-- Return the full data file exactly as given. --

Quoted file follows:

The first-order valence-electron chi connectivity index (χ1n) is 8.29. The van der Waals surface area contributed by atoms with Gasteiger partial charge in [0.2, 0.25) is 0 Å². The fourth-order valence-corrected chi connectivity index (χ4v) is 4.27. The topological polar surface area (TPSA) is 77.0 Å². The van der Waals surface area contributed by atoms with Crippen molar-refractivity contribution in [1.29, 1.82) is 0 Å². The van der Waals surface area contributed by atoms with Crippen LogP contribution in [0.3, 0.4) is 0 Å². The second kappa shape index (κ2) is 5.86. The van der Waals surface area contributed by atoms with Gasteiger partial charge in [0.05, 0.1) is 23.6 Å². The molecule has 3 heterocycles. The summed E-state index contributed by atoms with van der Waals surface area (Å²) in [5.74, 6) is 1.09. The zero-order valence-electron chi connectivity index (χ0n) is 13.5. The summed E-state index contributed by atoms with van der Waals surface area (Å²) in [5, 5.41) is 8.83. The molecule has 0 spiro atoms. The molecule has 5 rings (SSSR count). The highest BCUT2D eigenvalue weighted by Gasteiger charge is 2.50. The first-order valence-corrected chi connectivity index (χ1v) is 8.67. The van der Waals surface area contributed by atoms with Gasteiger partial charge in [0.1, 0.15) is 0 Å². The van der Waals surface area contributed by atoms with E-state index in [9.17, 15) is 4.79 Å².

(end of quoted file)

The first-order valence-electron chi connectivity index (χ1n) is 8.29. The van der Waals surface area contributed by atoms with Gasteiger partial charge in [0.2, 0.25) is 0 Å². The fourth-order valence-corrected chi connectivity index (χ4v) is 4.27. The topological polar surface area (TPSA) is 77.0 Å². The van der Waals surface area contributed by atoms with Crippen molar-refractivity contribution in [1.29, 1.82) is 0 Å². The van der Waals surface area contributed by atoms with Crippen LogP contribution in [0.3, 0.4) is 0 Å². The second kappa shape index (κ2) is 5.86. The van der Waals surface area contributed by atoms with Gasteiger partial charge in [0.05, 0.1) is 23.6 Å². The molecule has 3 heterocycles. The summed E-state index contributed by atoms with van der Waals surface area (Å²) in [5.74, 6) is 1.09. The zero-order valence-electron chi connectivity index (χ0n) is 13.5. The summed E-state index contributed by atoms with van der Waals surface area (Å²) in [5, 5.41) is 8.83. The molecule has 0 spiro atoms. The molecule has 5 rings (SSSR count). The highest BCUT2D eigenvalue weighted by Gasteiger charge is 2.50. The first-order valence-corrected chi connectivity index (χ1v) is 8.67. The van der Waals surface area contributed by atoms with Gasteiger partial charge in [0.1, 0.15) is 0 Å². The van der Waals surface area contributed by atoms with E-state index in [9.17, 15) is 4.79 Å².